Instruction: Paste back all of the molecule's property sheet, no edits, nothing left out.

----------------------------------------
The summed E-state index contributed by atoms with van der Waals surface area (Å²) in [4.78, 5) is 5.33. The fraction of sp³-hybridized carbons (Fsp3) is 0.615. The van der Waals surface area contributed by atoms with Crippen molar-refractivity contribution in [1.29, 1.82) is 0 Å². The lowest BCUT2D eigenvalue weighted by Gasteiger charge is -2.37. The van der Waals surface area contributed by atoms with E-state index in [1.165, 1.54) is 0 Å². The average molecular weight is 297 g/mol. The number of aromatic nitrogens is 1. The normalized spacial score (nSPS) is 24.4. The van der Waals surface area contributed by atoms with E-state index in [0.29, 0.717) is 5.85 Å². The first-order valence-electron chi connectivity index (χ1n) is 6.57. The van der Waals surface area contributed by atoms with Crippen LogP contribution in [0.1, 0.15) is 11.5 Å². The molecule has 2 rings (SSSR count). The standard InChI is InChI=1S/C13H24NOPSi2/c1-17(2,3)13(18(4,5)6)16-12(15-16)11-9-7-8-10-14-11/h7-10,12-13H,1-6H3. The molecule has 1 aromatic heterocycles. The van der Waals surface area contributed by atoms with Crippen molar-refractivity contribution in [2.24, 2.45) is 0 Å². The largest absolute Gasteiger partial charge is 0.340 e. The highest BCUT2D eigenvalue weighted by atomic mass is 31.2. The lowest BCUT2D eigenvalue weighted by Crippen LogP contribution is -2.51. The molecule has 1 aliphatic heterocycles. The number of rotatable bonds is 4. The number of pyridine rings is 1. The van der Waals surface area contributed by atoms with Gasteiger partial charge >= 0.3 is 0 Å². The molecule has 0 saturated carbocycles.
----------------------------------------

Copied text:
The summed E-state index contributed by atoms with van der Waals surface area (Å²) in [4.78, 5) is 5.33. The fraction of sp³-hybridized carbons (Fsp3) is 0.615. The van der Waals surface area contributed by atoms with Crippen molar-refractivity contribution in [1.29, 1.82) is 0 Å². The lowest BCUT2D eigenvalue weighted by Gasteiger charge is -2.37. The van der Waals surface area contributed by atoms with E-state index in [1.165, 1.54) is 0 Å². The average molecular weight is 297 g/mol. The number of aromatic nitrogens is 1. The normalized spacial score (nSPS) is 24.4. The van der Waals surface area contributed by atoms with E-state index in [0.29, 0.717) is 5.85 Å². The first-order valence-electron chi connectivity index (χ1n) is 6.57. The van der Waals surface area contributed by atoms with Crippen LogP contribution in [0.1, 0.15) is 11.5 Å². The molecule has 2 rings (SSSR count). The standard InChI is InChI=1S/C13H24NOPSi2/c1-17(2,3)13(18(4,5)6)16-12(15-16)11-9-7-8-10-14-11/h7-10,12-13H,1-6H3. The molecule has 1 aromatic heterocycles. The van der Waals surface area contributed by atoms with Crippen molar-refractivity contribution in [2.24, 2.45) is 0 Å². The largest absolute Gasteiger partial charge is 0.340 e. The highest BCUT2D eigenvalue weighted by atomic mass is 31.2. The lowest BCUT2D eigenvalue weighted by Crippen LogP contribution is -2.51. The molecule has 1 aliphatic heterocycles. The number of rotatable bonds is 4. The number of pyridine rings is 1. The van der Waals surface area contributed by atoms with Gasteiger partial charge >= 0.3 is 0 Å². The molecule has 0 saturated carbocycles.